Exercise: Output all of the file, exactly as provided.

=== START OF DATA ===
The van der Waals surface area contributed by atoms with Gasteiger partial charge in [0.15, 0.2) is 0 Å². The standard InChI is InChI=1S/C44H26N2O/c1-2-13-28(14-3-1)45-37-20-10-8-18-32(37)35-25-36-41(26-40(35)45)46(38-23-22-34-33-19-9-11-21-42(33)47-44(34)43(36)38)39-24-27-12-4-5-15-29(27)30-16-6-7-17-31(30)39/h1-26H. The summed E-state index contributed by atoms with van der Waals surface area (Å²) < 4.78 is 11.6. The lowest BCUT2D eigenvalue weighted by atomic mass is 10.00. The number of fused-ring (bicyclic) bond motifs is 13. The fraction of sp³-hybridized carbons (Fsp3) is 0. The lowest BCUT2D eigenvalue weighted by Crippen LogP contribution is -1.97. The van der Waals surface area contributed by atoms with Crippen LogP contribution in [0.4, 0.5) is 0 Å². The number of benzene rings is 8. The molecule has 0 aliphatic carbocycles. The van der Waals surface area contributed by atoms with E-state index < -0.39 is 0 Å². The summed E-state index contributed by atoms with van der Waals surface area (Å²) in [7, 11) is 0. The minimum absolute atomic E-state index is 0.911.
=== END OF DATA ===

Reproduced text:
The van der Waals surface area contributed by atoms with Gasteiger partial charge in [0.15, 0.2) is 0 Å². The standard InChI is InChI=1S/C44H26N2O/c1-2-13-28(14-3-1)45-37-20-10-8-18-32(37)35-25-36-41(26-40(35)45)46(38-23-22-34-33-19-9-11-21-42(33)47-44(34)43(36)38)39-24-27-12-4-5-15-29(27)30-16-6-7-17-31(30)39/h1-26H. The summed E-state index contributed by atoms with van der Waals surface area (Å²) < 4.78 is 11.6. The lowest BCUT2D eigenvalue weighted by atomic mass is 10.00. The number of fused-ring (bicyclic) bond motifs is 13. The fraction of sp³-hybridized carbons (Fsp3) is 0. The lowest BCUT2D eigenvalue weighted by Crippen LogP contribution is -1.97. The van der Waals surface area contributed by atoms with Crippen LogP contribution in [0.4, 0.5) is 0 Å². The number of benzene rings is 8. The molecule has 0 aliphatic carbocycles. The van der Waals surface area contributed by atoms with E-state index < -0.39 is 0 Å². The summed E-state index contributed by atoms with van der Waals surface area (Å²) in [7, 11) is 0. The minimum absolute atomic E-state index is 0.911.